The 3 Dimensions of Design Model (3DD)
The 3 Dimensions of Design” (3DD) is a model that can be used to strategize the adoption of a human-centered problem-solving practice inside an organization.
Design, designing, and being human-centered
In my world, Design is a human-centered mindset; a mindset that can be adopted by anyone in the organization regardless of roles and job titles. Per extension, anyone that possesses a human-centered mindset is a designer. To design, is also a verb, and exists only in the act of designing; so what is designing?
Designing is the practice of generating value through problem-solving. Per extension, anyone that possesses a human-centered mindset is a designer, and the next definition will introduce, a problem-solver.
From the previous definitions, we can inductively deduct that being human-centered (or design-driven if you prefer) means using a human-centered mindset to solve problems with a solution that generates value for humans.
From this point, we can define the primary requirements of a human-centered (or design-driven) organization: hiring and or training “human-centered problem-solvers”, regardless of their role or job title.
Framing the problem from this perspective generates some interesting questions: What are the abilities necessary to be a “human-centered problem-solver”? How can we scale these abilities across the organization?
The model introduced in this article aims to provide a novel approach to the underpinning problem of building a human-centered organization, and in doing that proposing an answer to these questions.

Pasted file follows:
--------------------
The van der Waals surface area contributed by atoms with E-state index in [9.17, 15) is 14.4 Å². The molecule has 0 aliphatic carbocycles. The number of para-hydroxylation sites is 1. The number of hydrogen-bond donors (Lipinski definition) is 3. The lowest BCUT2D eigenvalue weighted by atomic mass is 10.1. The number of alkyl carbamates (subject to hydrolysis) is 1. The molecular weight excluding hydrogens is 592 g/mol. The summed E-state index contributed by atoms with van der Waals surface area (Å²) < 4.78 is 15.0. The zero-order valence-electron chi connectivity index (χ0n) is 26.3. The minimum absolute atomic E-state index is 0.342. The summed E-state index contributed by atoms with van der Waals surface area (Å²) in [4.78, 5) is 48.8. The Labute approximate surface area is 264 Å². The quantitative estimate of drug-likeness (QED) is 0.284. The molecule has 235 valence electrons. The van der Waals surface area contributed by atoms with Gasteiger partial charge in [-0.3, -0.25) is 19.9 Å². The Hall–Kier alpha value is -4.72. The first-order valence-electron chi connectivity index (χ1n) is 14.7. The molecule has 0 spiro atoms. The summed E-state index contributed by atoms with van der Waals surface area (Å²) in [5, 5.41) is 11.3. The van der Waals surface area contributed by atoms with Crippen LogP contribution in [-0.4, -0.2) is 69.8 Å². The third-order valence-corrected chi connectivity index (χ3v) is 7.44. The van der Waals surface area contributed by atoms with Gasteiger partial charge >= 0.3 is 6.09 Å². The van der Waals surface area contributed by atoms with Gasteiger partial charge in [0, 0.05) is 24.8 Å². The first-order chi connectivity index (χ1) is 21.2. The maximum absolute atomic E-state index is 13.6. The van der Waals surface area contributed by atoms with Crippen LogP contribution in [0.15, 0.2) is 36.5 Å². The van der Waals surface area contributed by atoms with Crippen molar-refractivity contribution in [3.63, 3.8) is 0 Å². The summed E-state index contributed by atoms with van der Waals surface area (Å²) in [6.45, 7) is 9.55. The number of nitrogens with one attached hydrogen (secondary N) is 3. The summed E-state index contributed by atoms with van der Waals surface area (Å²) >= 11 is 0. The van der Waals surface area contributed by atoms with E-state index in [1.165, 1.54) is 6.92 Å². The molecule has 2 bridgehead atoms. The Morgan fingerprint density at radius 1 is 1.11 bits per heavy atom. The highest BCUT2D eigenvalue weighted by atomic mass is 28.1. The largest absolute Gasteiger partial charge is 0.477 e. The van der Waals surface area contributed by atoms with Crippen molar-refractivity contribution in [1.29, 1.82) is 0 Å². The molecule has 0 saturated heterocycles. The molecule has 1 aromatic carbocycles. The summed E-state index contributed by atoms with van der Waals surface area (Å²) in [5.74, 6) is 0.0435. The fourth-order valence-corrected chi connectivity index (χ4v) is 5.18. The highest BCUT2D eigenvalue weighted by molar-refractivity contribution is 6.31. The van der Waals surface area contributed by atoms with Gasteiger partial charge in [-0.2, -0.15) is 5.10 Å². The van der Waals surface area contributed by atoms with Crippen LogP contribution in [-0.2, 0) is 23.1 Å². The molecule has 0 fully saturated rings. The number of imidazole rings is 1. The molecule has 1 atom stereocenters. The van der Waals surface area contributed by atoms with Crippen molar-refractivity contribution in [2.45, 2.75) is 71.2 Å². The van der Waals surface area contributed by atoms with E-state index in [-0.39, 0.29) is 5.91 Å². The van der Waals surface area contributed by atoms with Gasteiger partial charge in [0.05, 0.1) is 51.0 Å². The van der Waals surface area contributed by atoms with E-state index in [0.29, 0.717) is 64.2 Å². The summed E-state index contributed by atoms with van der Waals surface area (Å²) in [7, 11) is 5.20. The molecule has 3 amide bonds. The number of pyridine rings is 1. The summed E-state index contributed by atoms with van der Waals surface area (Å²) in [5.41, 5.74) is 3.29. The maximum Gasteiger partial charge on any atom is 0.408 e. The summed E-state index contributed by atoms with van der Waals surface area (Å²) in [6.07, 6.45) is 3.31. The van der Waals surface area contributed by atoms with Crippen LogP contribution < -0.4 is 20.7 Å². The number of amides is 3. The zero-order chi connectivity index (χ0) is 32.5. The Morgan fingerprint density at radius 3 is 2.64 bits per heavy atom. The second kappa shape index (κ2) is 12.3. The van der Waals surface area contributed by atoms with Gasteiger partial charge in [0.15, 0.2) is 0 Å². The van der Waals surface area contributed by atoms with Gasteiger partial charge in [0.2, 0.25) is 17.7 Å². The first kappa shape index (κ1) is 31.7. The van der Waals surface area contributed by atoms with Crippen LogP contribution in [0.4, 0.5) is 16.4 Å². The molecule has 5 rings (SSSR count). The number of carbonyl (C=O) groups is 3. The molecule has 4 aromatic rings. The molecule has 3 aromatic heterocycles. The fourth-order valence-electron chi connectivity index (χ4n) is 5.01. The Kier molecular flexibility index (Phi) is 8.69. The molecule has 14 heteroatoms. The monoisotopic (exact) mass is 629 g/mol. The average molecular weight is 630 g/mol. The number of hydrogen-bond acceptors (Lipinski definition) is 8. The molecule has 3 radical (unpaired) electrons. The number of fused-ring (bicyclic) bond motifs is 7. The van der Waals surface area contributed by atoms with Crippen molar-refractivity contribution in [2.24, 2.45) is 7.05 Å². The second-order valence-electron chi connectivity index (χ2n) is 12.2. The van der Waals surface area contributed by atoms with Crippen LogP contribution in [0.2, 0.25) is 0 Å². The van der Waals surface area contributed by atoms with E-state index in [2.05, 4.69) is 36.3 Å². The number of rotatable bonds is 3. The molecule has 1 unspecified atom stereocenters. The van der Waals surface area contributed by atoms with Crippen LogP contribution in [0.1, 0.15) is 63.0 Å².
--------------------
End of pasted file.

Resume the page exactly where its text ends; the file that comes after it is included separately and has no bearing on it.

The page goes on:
The 3 dimensions of designing model
The act of designing, as previously defined, is a function of 3 dimensions: thinking, doing, and environment. In Figure 1 we can see their interplay and notice the underlining assumption that a human-centered (or design-driven) culture is a function of mindsets and environment; C=f(M/E). The thinking and doing activities in a given context establish a two-way relationship that creates the organization’s culture.
The “thinking” dimension is defined by the ability to get “a deep holistic human understanding” in exploring the problem domain. This ability implies skills to empathize, learn from the user and define a problem domain based on human’s needs.
The “doing” dimensions is defined by the ability to “make meaningful connections materializing new possibilities” in the form of hypotheses. This ability implies skills to ideate and generate and downselect a range of solutions and build a real representation of them in the form of a prototype to propel the design conversation.
The “environment” dimension is defined by the physical context; where the workforce operates. Ultimately, the physical environment is the system that enables and nurtures the “thinking” and the “doing” activities.
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Author: Andrea Picchi